This article was originally published in the fall 2012 Harker Quarterly.
Craig Pasqua, the tennis director at the upper school campus, took his tennis skills off campus this summer – all the way to Oklahoma City, Okla., to compete in the inaugural Jim Thorpe Games. The games benefit the Jim Thorpe Association, which encourages and celebrates excellence in athletes representing Indian nations. “My regular partner, John Blackhawk, who is the CEO of the Winnebago Nation in Nebraska, couldn’t make it so I teamed up with another partner,” Pasqua said. The last-minute change didn’t rattle him. In fact, the duo proved to have a winning chemistry, and they took home a bronze medal in doubles. Pasqua said he had also planned on entering the men’s 35 singles, but the category, it turned out, wasn’t being offered. He instead entered men’s singles, where he was consolation champion.
The games are named after legendary athlete Jim Thorpe, a Native American who competed in college football, professional football, Major League Baseball and the Olympics. All proceeds from the games go to benefit the Jim Thorpe Bright Path Youth programs and Native American diabetes research.
Victor Adler, a mathematics teacher at the upper school, also found an exciting outlet for his talents and experiences this summer. While teaching a pre-calculus summer class, he was offered a diagnostic test to give his students that would help show where each student stood in math placement. Coincidentally, a friend of his who teaches at the University of California, San Diego, called and said he was working on an interesting project – the same diagnostic test Adler had been offered. There was an opening on the test development team, and Adler was happy to join in.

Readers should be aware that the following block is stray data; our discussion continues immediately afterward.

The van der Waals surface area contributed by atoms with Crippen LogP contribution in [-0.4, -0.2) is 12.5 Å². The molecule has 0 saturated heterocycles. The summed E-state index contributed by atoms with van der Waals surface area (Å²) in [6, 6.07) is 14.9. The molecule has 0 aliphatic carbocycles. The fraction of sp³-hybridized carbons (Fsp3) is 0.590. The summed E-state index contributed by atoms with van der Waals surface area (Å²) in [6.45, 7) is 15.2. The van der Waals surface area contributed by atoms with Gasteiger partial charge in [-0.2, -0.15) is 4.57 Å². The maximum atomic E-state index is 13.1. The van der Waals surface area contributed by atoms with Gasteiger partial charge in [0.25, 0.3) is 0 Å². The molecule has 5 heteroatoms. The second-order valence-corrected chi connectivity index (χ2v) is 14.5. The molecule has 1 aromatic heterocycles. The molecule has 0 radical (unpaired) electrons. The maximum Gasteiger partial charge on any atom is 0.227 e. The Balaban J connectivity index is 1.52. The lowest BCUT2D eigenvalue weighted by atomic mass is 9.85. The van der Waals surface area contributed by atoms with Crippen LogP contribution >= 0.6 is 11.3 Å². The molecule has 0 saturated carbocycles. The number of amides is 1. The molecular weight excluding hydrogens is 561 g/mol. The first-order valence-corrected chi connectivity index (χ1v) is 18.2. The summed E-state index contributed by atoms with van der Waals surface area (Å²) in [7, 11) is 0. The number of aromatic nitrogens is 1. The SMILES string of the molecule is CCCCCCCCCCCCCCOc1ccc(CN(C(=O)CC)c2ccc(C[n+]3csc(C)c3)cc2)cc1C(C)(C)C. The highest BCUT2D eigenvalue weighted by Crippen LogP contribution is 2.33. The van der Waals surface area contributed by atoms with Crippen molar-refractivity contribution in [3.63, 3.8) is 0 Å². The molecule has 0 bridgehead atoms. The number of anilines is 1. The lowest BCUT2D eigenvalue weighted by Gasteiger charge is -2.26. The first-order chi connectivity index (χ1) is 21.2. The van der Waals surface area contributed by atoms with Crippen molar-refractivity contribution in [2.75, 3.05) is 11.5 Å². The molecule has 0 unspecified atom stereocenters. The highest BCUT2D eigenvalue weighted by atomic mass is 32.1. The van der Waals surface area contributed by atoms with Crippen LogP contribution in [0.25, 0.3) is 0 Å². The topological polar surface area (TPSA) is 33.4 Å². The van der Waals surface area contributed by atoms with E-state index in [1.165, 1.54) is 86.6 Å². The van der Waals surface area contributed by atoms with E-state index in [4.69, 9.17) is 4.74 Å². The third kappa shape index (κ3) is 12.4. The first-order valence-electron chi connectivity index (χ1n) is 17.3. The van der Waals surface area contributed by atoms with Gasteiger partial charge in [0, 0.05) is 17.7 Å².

“The cool thing is that these guys have collected a lot of data,” Adler said. “There’s a very methodical, rigorous method to producing questions on this test that allows you to collect good data. You can take the test online and get the data back nearly instantly.” The test helps teachers analyze where students are weak and at what stages. “I have a feeling the test will be a bit too easy for Harker students,” he said. “It’s aimed more at the general public.”
In addition to being part of great data collection and test development, Adler was also able to work with teachers from around the state, including University of California and California State University professors. “It gives me a greater connection to what is being taught at a large swath of educational institutions,” Adler said.
Chrissy Chang, K-8 P.E. department chair, was invited by the San Jose State University department of kinesiology to speak at the department dinner for the university’s 150th graduation in late May. Chang is a 1996 graduate of the department and a former student-athlete on the women’s basketball team. She currently serves on the board of directors for the SJSU Alumni Association and Order of Sparta.
Chang said as a proud alumna, it was an honor to be chosen as the speaker for this event and added that the university has helped shaped her into the person that she is today.
“The celebratory evening was great,” said Chang. “To be in the presence of faculty and staff who prepared me as well as the graduates to be leaders, difference-makers and problem- solvers within the kinesiology field was awesome. It was an opportunity to thank those who gave me the tools and foundation to be successful in my career and share my personal story with the graduates. Be a proud Spartan! Go Spartans! Hail Spartans!”
Chang teaches grade 8 P.E. and middle school health, is a member of the coaching staff and has worked in the past as a director of the summer program.